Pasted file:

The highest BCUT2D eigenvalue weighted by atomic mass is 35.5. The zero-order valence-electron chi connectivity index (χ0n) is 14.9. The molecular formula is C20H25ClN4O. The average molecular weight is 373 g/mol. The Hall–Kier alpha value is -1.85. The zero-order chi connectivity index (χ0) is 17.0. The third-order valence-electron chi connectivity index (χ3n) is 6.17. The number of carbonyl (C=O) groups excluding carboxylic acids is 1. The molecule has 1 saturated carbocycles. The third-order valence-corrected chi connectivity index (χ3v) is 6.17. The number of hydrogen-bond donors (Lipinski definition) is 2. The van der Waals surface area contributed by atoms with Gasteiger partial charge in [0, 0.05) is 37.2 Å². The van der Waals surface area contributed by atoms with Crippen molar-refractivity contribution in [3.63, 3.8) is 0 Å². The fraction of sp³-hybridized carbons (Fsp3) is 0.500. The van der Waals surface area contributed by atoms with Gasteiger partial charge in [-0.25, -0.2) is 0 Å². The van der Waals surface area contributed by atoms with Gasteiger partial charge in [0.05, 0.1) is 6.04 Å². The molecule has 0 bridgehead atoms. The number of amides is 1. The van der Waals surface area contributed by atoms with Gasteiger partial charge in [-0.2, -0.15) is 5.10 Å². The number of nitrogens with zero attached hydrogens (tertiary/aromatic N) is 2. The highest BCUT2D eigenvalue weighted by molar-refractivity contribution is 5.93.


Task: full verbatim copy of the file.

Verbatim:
The highest BCUT2D eigenvalue weighted by atomic mass is 35.5. The zero-order valence-electron chi connectivity index (χ0n) is 14.9. The molecular formula is C20H25ClN4O. The average molecular weight is 373 g/mol. The Hall–Kier alpha value is -1.85. The zero-order chi connectivity index (χ0) is 17.0. The third-order valence-electron chi connectivity index (χ3n) is 6.17. The number of carbonyl (C=O) groups excluding carboxylic acids is 1. The molecule has 1 saturated carbocycles. The third-order valence-corrected chi connectivity index (χ3v) is 6.17. The number of hydrogen-bond donors (Lipinski definition) is 2. The van der Waals surface area contributed by atoms with Gasteiger partial charge in [0, 0.05) is 37.2 Å². The van der Waals surface area contributed by atoms with Crippen molar-refractivity contribution in [3.63, 3.8) is 0 Å². The fraction of sp³-hybridized carbons (Fsp3) is 0.500. The van der Waals surface area contributed by atoms with Gasteiger partial charge in [-0.25, -0.2) is 0 Å². The van der Waals surface area contributed by atoms with Gasteiger partial charge in [0.05, 0.1) is 6.04 Å². The molecule has 0 bridgehead atoms. The number of amides is 1. The van der Waals surface area contributed by atoms with Gasteiger partial charge in [-0.2, -0.15) is 5.10 Å². The number of nitrogens with zero attached hydrogens (tertiary/aromatic N) is 2. The highest BCUT2D eigenvalue weighted by molar-refractivity contribution is 5.93.